Despite getting some offensive support from his teammates, for a change, Price demonstrated last night that his confidence is still very fragile. You could almost feel that the Caps were going to tie the game up, as Price's shaky confidence reared it's ugly head in the third.
Rather than the aggressive, focused player we saw in the first, Price became a tentative, nervous player in the third. Deep in his net, quick to go down on his knees and not playing the puck as much. When Price is in that state he usually lets in soft goals, as he did last night, especially on the tying goal with 18 seconds left in the game.
Price was crouched down on the play, and the puck squeezed through the miniscule 5-hole he had showing. That goal goes in the "key save"/"he shoulda had that one" category, and Price knew it as he banged his stick in anger.
What separates an elite goaltender from a run-of-the-mill goaltender is the ability to consistently make that "key save" at key times. Price sometimes makes that save and sometimes lets it in. But let's not forget that he is only 22 years old. Give him a few more years and he'll get there.
Let's also not forget that the Habs did ultimately win the game and got two badly needed points and that is the most important thing to keep in mind.
2 - Ovechkin is a machine. With 42 goals and 88 points in 52 games, Ovechkin is simply dominating the league and man, is it fun to watch. Love him or hate him, you have to respect the awesome skills that Ovy brings to the table.
For me, the purest illustration of his complete skill set was on a goal last night that was called off. After Price made a great glove save and fell backward, the puck lay at Hal Gill's feet. Seizing the opportunity, Ovechkin simple leveled Gill with a huge body check that sent him flying into Price.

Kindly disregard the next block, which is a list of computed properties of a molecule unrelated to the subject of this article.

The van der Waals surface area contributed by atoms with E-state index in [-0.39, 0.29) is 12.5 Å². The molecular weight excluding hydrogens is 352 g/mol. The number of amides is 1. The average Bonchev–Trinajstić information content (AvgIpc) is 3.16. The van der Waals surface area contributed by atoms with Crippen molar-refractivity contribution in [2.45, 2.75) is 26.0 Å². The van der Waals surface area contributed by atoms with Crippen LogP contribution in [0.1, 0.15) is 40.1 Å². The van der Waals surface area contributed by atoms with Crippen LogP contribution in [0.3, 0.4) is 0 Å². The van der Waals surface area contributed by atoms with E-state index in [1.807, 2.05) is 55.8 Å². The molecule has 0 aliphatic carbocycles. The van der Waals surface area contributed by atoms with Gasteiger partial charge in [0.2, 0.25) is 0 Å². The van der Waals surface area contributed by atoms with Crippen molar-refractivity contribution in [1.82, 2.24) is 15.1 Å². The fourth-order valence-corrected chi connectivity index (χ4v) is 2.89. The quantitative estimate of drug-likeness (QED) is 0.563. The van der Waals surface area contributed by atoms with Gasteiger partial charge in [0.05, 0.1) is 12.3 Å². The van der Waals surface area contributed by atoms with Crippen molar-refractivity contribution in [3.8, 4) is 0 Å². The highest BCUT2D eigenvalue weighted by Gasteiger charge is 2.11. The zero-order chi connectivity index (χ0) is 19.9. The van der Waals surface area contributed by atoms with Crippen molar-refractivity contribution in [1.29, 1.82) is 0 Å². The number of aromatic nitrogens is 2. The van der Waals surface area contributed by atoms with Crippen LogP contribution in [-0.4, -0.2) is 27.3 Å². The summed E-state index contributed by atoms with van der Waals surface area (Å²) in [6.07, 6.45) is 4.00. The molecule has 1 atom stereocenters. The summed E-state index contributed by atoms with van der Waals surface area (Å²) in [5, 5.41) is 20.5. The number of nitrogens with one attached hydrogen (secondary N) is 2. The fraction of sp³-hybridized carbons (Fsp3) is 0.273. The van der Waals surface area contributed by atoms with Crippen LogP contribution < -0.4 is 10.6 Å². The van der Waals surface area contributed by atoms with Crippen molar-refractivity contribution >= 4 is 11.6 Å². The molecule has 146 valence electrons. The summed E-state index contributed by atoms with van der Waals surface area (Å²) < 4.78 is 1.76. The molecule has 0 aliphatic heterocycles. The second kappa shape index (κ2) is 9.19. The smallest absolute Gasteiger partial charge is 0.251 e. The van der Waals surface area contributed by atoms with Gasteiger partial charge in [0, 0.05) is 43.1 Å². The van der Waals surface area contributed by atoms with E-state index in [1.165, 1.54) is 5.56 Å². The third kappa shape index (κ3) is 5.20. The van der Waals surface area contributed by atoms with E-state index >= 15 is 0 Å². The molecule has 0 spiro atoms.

The result was that Gill, Price and the puck went into the net, along with Ovechkin. While the goal was ultimately waived off for interference, it shows how Ovy is also dominate in the physical aspect of the game. A true power-forward with lighting quick skating, a bullet of a shot and a keen eye for finding the open man.
He is simply the most dominant power-forward since Eric Lindros.
3 - Josh Gorges is a warrior. Early in the game, Josh slid to block a Mike Green bullet from the point and unfortunately blocked the shot with the back of his head.
As he lay motionless on the ice for a minute or so, flashes of Trent McCleary taking a puck in the throat came to mind.
Fortunately, Gorges was alright as he was eventually helped off of the ice by athletic trainer Graham Rynbend and Habs physician Doctor Mulder.
Gorges took the shot off his skull just behind his ear. The stream of blood running down the back of his helmet was evident as he was helped to the dressing room.
Josh is simply a warrior and has been the Habs unsung hero or "fourth star" for the last two years in a row. Never complaining, taking as much or as little ice-time as he gets, blocking shots, making smart defensive plays and being an overall leader on this team, Gorges doesn't get enough recognition.
It's unfortunate that it takes a scary incident like this for him to get noticed.
4 - Sergei Kostitsyn is rounding into form. With three more assists last night, SK74 now has six points (1G, 5A) over his last five games. It is no coincidence that Plekanec has four goals over that same stretch as Sergei is an excellent playmaker.
The more he plays with Plekanec the more his exceptional on-ice vision becomes evident.
Sergei has been through a lot this year with all his trade demands and demotions, but he is starting to look like a player who has learned his lesson. He seems to have checked his attitude at the door and the results are starting to bear fruit for the Habs. His resurgence is not a moment too soon as the Habs are being decimated by injuries.
Good on you, Sergei! Keep it up.
Standings and Next Game
The win moves the Habs back to three games over .500 with 29 wins. It also gives them 64 points in 61 games, good enough for sixth overall in the East.
As is usually the case, their hold on sixth is tenuous as Philly and Tampa—each with three games in hand—are both one point behind the Habs with 63 points. Just behind them is Boston with 61 points and three games in hand.
The Habs have one day off before playing two of their most important games of the season: back-to-back Friday and Saturday games against the Flyers. Two wins, and the Habs will start putting some distance between them and the bubble teams. Two losses and the Flyers will leapfrog over them while letting the teams behind the Habs catch up.
Should be interesting to see what the Habs have in store for us before the Olympic break!
Wednesday, February 10, 2010
Well, hello! Dr. Jekyll, I presume?